Mother shouted ‘What have you done with my son?’ after his murder, trial is told

Logan Mwangi was found dead in a river in Bridgend on July 31 2021.

11 March 2022

A mother who is accused of murdering her five-year-old son was heard – on the morning his body was discovered in a nearby river – screaming: “What have you done with my son?”

Logan Mwangi, also known as Logan Williamson, was found dead in the River Ogmore in Pandy Park, Bridgend, on July 31 2021.

Found by police officers around 250 metres from the flat he shared with his family in Lower Llansantffraid, Sarn, the boy is believed to have suffered more than 55 injuries.

Logan’s mother Angharad Williamson, 30, step-father John Cole, and a 14-year-old boy, who cannot legally be identified, are on trial for his murder at Cardiff Crown Court.

Witness Paula Heath told the jury on Friday she was staying with her partner Paul Dodd when she was woken up – at about 5am on the day Logan’s body was found – to the sound of a man and woman “bickering”.

She said she then heard the woman yelling outside: “What have you done to my son? Where is my son? I want my son.”

She said a male voice shouted in reply: “I have done nothing with your son.”

Logan Mwangi murder trial
Angharad Williamson, 30, and her partner, John Cole, 39, in the dock at Cardiff Crown Court (Elizabeth Cook/PA)

Ms Heath told the court the woman sounded “hysterical”.

“The only way you could describe it was sheer panic,” she said.

“She was shouting, ‘Logan, Logan,’ and ‘The back door’s open, he’s got no shoes on, he’s got no socks on’.”

Later, Ms Heath said she saw a woman, now known to be Williamson, run towards a police officer who was stood on the nearby footbridge that crossed from Lower Llansantffraid into the park.

She said she was in her nightie and bare feet and shouted: “He’s my son. You’re telling me nothing.”

The jury has been told Williamson’s behaviour, including making a 999 call to police to report Logan missing, was part of a plan concocted by the three defendants to cover up their role in his death.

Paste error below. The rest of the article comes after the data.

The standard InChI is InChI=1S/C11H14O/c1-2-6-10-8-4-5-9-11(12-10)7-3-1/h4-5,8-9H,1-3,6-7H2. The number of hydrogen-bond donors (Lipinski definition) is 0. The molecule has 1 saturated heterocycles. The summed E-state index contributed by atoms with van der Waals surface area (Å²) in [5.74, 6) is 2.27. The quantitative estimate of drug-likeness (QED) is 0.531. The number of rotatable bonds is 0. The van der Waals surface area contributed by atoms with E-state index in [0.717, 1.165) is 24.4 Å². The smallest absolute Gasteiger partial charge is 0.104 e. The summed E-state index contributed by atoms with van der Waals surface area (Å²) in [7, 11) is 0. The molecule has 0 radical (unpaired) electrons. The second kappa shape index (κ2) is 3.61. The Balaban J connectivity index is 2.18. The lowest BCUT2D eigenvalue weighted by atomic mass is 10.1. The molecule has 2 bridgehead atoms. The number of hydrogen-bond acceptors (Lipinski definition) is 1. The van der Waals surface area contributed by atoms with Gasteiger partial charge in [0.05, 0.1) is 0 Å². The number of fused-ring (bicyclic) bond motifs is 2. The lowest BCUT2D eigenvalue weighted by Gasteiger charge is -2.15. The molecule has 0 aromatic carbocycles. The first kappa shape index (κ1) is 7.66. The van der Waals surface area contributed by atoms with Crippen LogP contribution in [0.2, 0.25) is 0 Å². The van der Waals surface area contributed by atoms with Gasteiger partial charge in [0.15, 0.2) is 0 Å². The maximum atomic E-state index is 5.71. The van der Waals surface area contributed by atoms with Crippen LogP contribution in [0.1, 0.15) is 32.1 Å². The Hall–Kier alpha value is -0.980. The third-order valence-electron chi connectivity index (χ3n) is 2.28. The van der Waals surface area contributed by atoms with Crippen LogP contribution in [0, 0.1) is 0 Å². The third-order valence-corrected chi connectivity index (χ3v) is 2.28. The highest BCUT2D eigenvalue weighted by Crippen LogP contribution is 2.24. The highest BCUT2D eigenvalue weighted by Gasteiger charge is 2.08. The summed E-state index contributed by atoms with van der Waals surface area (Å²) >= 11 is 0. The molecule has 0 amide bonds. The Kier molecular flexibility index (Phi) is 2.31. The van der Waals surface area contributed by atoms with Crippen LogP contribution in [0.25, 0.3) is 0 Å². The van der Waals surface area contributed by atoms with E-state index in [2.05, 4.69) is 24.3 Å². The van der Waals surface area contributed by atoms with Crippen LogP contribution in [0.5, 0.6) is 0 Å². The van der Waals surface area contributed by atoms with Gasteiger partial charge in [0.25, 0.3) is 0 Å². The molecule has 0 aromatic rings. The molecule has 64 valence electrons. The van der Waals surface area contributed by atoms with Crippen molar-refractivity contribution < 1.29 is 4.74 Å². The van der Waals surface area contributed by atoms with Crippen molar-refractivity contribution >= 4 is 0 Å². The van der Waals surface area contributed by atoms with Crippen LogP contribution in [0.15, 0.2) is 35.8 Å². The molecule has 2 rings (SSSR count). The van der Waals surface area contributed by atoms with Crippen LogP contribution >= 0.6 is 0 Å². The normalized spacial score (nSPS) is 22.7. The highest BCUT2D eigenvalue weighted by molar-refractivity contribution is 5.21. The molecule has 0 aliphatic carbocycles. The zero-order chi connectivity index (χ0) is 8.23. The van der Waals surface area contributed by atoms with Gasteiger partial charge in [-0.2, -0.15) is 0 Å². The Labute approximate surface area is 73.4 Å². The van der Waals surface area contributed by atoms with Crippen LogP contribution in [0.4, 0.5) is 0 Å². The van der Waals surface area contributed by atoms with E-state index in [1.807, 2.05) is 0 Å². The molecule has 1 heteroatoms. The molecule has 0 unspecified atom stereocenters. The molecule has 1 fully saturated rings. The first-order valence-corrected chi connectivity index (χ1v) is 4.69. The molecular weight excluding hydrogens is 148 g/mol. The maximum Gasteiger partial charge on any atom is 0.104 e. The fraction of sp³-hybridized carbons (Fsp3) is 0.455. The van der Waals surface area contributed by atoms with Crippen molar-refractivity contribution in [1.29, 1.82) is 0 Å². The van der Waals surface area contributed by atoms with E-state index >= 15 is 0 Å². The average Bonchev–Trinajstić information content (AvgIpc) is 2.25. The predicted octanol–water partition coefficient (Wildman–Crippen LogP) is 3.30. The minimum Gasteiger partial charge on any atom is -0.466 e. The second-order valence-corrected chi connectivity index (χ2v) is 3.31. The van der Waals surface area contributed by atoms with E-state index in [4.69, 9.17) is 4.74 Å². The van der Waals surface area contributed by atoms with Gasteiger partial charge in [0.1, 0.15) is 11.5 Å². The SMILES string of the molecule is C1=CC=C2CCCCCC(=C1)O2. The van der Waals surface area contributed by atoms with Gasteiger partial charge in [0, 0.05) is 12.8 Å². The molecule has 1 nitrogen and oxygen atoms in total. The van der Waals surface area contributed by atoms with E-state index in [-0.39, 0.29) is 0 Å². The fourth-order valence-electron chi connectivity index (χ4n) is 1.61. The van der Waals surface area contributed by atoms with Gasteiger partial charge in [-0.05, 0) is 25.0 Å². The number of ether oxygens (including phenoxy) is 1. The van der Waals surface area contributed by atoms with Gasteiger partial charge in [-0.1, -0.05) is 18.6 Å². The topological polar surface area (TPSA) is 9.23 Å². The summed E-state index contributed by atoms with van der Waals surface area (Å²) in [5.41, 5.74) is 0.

Williamson and the youth deny committing murder and perverting the course of justice. Cole denies murder but admits perverting the course of justice.

Williamson claims to have put Logan to bed alive the night before his body’s was found – and to have awoken to find him missing.

Logan Mwangi murder trial
The view of the River Ogmore in Sarn, Bridgend, Wales, near to where the body of Logan was discovered (PA)

CCTV footage of Cole – accompanied by the youth – carrying Logan’s body to the river at around 2am has already been shown to the jury.

The jury has also seen videos – captured at around the same time – showing the light in Logan’s bedroom being switched on and off and his curtains being opened and closed.

This proves Williamson was awake at the time and aware of what was happening to her son, the prosecution say.

Williamson’s close friend Rhiannon Hales told the court Logan and her daughter were “best friends”.

Both families had known each other for around two-and-a-half years, with the women known to each other’s children as “auntie”.

Describing Logan, Ms Hales said: “He was amazing. He had the best little smile.

“He was always happy and smiling – a typical mummies boy. He loved his mum.”

Ms Hales told the jury Williamson and Cole had a stricter parenting style than her but there was “nothing to suggest anything other than a strict parent”.

Logan Mwangi murder trial
The ground-floor maisonette where Logan lived with his family (PA)

Ms Hales said the little boy was “quieter” and “less playful” around Cole, who he called his dad.

She said Logan told her he was “proud of his dad”.

Last week, the court was told Cole bullied Logan, including making him do push-ups as a form of punishment and withholding food from him.

Another witness said he saw Logan being made to stand outside bare-footed and stare at the wall for half an hour as a form of punishment.

On Friday, next door neighbour Fred Witchell said he would often hear shouting coming from the flat, which he said was mostly directed at the children.

Asked about the tone of the shouting, Mr Witchell said it was “aggressive and nasty” and “not nice at all”.

He said he heard “a lot of swearing and foul language” and added: “It varied a lot, but things like, ‘You stupid bastard’.”

The trial continues.

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